The Shame of the Cross

Over the last year or so I have been learning more about honour-shame cultures and how they impact the way we read the Bible, particularly how we understand and communicate the Gospel. The Roman world in which the Jesus’ movement emerged consisted of honour-shame cultures. While I have recognized its importance, its only very recently that I have begun to fully grasp its significance. The insight came from reading a short but illuminating article from Jennie Pollock over at Think Theology entitled Global Glory. She writes:

“…who, for the joy set before him endured the cross, scorning its shame…”

I don’t know about you, but I’ve never really thought that the shame of the cross was the worst thing about it. Yet sitting reading some other section of the Bible one morning last month, this verse dropped into my mind and asked me to consider it.

Later that day, Andrew Wilson tweeted, “If you read Scripture as if ‘shame’ is basically the same as ‘embarrassment,’ an awful lot of it will not make any sense.” He went on to say, regarding the crucifixion account: “It’s interesting that the pulling of the beard, spitting, wagging heads and jeering are mentioned in such detail in the Gospels, yet the physical pain is not. We’d do the opposite (like Mel Gibson did).”

Quite. I skim over the beard-pulling parts without really noticing them, and certainly wouldn’t consider them important in explaining the gospel. And that is because I, as a modern Westerner, understand sin (and indeed all right and wrong) as being about guilt, not shame.

Which is perhaps why no one has yet worked out a way of bringing rape cases to trial without increasing the suffering of the victim through exposing her to the shame of having every detail of her private life pulled apart by lawyers. We don’t understand the reality of it.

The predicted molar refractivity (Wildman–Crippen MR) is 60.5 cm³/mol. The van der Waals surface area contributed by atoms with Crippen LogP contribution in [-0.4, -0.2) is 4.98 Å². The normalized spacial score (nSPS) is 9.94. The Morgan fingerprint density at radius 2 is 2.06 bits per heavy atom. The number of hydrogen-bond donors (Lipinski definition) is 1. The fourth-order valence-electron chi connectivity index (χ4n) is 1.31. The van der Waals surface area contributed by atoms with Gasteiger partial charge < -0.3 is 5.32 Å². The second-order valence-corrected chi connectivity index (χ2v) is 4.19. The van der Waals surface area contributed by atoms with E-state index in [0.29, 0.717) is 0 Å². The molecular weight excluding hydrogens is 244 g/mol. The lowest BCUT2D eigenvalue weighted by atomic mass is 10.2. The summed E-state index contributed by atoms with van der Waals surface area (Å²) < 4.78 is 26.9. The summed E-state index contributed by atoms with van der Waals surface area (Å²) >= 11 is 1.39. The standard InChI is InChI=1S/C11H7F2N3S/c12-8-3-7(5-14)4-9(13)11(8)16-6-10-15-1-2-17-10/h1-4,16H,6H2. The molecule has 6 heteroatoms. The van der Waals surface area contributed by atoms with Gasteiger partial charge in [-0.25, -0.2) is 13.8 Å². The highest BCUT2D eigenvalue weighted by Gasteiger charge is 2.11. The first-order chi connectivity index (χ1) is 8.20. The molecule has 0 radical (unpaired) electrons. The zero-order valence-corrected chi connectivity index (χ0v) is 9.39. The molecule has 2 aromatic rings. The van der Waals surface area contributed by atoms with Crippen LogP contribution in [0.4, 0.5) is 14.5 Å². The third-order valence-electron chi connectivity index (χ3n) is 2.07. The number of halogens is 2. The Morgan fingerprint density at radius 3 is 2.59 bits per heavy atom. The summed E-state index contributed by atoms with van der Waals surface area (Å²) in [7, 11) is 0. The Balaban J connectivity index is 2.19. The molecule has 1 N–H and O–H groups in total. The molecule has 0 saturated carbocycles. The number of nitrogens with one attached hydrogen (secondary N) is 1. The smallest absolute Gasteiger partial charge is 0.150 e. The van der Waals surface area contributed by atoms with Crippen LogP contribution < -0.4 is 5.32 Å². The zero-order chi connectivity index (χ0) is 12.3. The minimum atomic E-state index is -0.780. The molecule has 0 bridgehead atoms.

In the Middle East, they do. Shame is a powerful motivating factor there, and the message of the gospel in that culture has to deal with the removal of shame as well as guilt. And it does. As Andy McCullough explains in Global Humility,

If the atonement were only a guilt-righteousness transaction, Christ could have died in private, satisfying God’s wrath and bearing our punishment. The truth, however, is that he was not just bearing our guilt, he was also bearing our shame. (p. 138)

He goes on to talk about how the Hebrew word for ‘atonement’ literally means ‘covering’, not in the sense of staging a cover up, or hiding our sins under the carpet, but covering our nakedness, our shame, as with Adam and Eve in Eden.

By pointing out the centrality of shame to the cross, all the dots began to connect for me. I knew that the cross was an ignominious thing, an execution designed by the Romans to bring about maximum humiliation on the victim, mostly reserved for people on the lowest rungs of society, for slaves and rebels. However, up to that point I had only thought of the humiliation as a feature of the cross, albeit an utterly dehumanizing one, and not one of its central issues. As Pollock rightly indicates, in the New Testament the worst thing about the cross is consistently not the torture but the shame. It’s not only in the passage from Hebrews but it is crystal clear in the famous Philippian hymn.

…though he was in the form of God, did not count equality with God a thing to be grasped, but emptied himself, by taking the form of a servant, being born in the likeness of men. And being found in human form, he humbled himself by becoming obedient to the point of death, even death on a cross. Therefore God has highly exalted him and bestowed on him the name that is above every name… – Philippians 2:6-9 ESV

The ESV, like most English translations, in verse 7 uses the word “servant” but the Greek word actually means slave. In fact, in this particularly context slave is the most appropriate translation because crucifixion was known as a 1slave’s death. That was because it was considered such a shameful thing it was usually those at the very bottom of Roman society, the slaves, who usually suffered such a terrible fate. The entire hymn (Philippians 2:6-11) tells a story about vertical status, from the highest honour to utter abasement and then back to the highest honour. Honour and shame are right at the heart of the story of Jesus.